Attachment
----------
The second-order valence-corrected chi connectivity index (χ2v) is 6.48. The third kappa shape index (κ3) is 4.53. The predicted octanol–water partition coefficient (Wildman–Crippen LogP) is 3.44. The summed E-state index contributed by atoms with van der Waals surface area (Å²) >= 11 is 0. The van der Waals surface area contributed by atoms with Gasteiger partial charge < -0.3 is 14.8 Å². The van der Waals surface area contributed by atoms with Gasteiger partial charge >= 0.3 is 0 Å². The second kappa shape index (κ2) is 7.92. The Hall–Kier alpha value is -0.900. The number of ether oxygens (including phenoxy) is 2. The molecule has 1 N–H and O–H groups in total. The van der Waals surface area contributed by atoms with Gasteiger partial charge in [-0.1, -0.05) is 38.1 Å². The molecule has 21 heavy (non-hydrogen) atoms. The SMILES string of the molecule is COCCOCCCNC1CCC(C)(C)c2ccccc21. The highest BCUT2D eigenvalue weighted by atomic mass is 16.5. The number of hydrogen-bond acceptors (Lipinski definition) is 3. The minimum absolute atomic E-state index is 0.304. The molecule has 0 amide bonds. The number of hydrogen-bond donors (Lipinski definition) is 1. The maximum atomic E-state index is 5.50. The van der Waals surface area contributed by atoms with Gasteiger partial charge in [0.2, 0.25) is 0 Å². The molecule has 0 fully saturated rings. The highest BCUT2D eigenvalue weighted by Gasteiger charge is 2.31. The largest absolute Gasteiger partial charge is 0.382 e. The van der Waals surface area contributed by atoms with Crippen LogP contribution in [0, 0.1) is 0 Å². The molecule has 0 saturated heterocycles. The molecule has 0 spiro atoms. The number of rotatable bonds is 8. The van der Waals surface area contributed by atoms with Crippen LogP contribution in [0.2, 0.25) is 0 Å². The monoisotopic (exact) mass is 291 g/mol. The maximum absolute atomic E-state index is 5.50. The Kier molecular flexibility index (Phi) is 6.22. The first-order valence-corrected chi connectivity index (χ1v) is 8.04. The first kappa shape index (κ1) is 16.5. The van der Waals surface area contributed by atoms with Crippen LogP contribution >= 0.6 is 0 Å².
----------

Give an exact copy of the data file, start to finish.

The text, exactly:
The second-order valence-corrected chi connectivity index (χ2v) is 6.48. The third kappa shape index (κ3) is 4.53. The predicted octanol–water partition coefficient (Wildman–Crippen LogP) is 3.44. The summed E-state index contributed by atoms with van der Waals surface area (Å²) >= 11 is 0. The van der Waals surface area contributed by atoms with Gasteiger partial charge < -0.3 is 14.8 Å². The van der Waals surface area contributed by atoms with Gasteiger partial charge >= 0.3 is 0 Å². The second kappa shape index (κ2) is 7.92. The Hall–Kier alpha value is -0.900. The number of ether oxygens (including phenoxy) is 2. The molecule has 1 N–H and O–H groups in total. The van der Waals surface area contributed by atoms with Gasteiger partial charge in [-0.1, -0.05) is 38.1 Å². The molecule has 21 heavy (non-hydrogen) atoms. The SMILES string of the molecule is COCCOCCCNC1CCC(C)(C)c2ccccc21. The highest BCUT2D eigenvalue weighted by atomic mass is 16.5. The number of hydrogen-bond acceptors (Lipinski definition) is 3. The minimum absolute atomic E-state index is 0.304. The molecule has 0 amide bonds. The number of hydrogen-bond donors (Lipinski definition) is 1. The maximum atomic E-state index is 5.50. The van der Waals surface area contributed by atoms with Gasteiger partial charge in [0.2, 0.25) is 0 Å². The molecule has 0 fully saturated rings. The highest BCUT2D eigenvalue weighted by Gasteiger charge is 2.31. The largest absolute Gasteiger partial charge is 0.382 e. The van der Waals surface area contributed by atoms with Crippen LogP contribution in [0, 0.1) is 0 Å². The molecule has 0 saturated heterocycles. The molecule has 0 spiro atoms. The number of rotatable bonds is 8. The van der Waals surface area contributed by atoms with Crippen LogP contribution in [0.2, 0.25) is 0 Å². The monoisotopic (exact) mass is 291 g/mol. The maximum absolute atomic E-state index is 5.50. The Kier molecular flexibility index (Phi) is 6.22. The first-order valence-corrected chi connectivity index (χ1v) is 8.04. The first kappa shape index (κ1) is 16.5. The van der Waals surface area contributed by atoms with Crippen LogP contribution >= 0.6 is 0 Å².